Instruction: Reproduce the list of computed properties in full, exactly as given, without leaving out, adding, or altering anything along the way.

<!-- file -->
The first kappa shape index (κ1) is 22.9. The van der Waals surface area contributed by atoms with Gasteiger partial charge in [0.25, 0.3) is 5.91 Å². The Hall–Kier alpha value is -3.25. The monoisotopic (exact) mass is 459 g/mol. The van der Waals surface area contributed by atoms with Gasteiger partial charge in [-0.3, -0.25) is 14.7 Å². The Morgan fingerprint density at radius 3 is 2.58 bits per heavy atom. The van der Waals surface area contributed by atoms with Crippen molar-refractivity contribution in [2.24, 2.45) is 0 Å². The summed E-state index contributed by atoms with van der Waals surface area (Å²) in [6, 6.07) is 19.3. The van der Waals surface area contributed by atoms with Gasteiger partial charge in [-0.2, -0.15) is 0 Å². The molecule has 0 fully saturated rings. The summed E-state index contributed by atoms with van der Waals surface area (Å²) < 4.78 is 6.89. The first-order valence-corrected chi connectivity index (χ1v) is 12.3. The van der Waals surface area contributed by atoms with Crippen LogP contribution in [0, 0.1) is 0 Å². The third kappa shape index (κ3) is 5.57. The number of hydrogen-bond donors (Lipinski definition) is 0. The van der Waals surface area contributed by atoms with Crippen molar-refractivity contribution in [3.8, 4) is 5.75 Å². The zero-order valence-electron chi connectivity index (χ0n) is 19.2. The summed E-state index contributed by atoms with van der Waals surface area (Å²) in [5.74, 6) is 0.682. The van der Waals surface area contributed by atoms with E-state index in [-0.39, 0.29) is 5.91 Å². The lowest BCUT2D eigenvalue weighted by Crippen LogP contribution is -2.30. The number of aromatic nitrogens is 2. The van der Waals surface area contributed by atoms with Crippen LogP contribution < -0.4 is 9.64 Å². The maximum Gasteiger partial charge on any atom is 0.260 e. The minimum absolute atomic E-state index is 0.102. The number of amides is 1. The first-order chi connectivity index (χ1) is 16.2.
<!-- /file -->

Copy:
The first kappa shape index (κ1) is 22.9. The van der Waals surface area contributed by atoms with Gasteiger partial charge in [0.25, 0.3) is 5.91 Å². The Hall–Kier alpha value is -3.25. The monoisotopic (exact) mass is 459 g/mol. The van der Waals surface area contributed by atoms with Gasteiger partial charge in [-0.3, -0.25) is 14.7 Å². The Morgan fingerprint density at radius 3 is 2.58 bits per heavy atom. The van der Waals surface area contributed by atoms with Crippen molar-refractivity contribution in [2.24, 2.45) is 0 Å². The summed E-state index contributed by atoms with van der Waals surface area (Å²) in [6, 6.07) is 19.3. The van der Waals surface area contributed by atoms with Gasteiger partial charge in [-0.2, -0.15) is 0 Å². The molecule has 0 fully saturated rings. The summed E-state index contributed by atoms with van der Waals surface area (Å²) < 4.78 is 6.89. The first-order valence-corrected chi connectivity index (χ1v) is 12.3. The van der Waals surface area contributed by atoms with Crippen LogP contribution in [0, 0.1) is 0 Å². The third kappa shape index (κ3) is 5.57. The number of hydrogen-bond donors (Lipinski definition) is 0. The van der Waals surface area contributed by atoms with Crippen molar-refractivity contribution in [3.8, 4) is 5.75 Å². The zero-order valence-electron chi connectivity index (χ0n) is 19.2. The summed E-state index contributed by atoms with van der Waals surface area (Å²) in [5.74, 6) is 0.682. The van der Waals surface area contributed by atoms with E-state index in [-0.39, 0.29) is 5.91 Å². The lowest BCUT2D eigenvalue weighted by Crippen LogP contribution is -2.30. The number of aromatic nitrogens is 2. The van der Waals surface area contributed by atoms with Crippen LogP contribution < -0.4 is 9.64 Å². The maximum Gasteiger partial charge on any atom is 0.260 e. The minimum absolute atomic E-state index is 0.102. The number of amides is 1. The first-order chi connectivity index (χ1) is 16.2.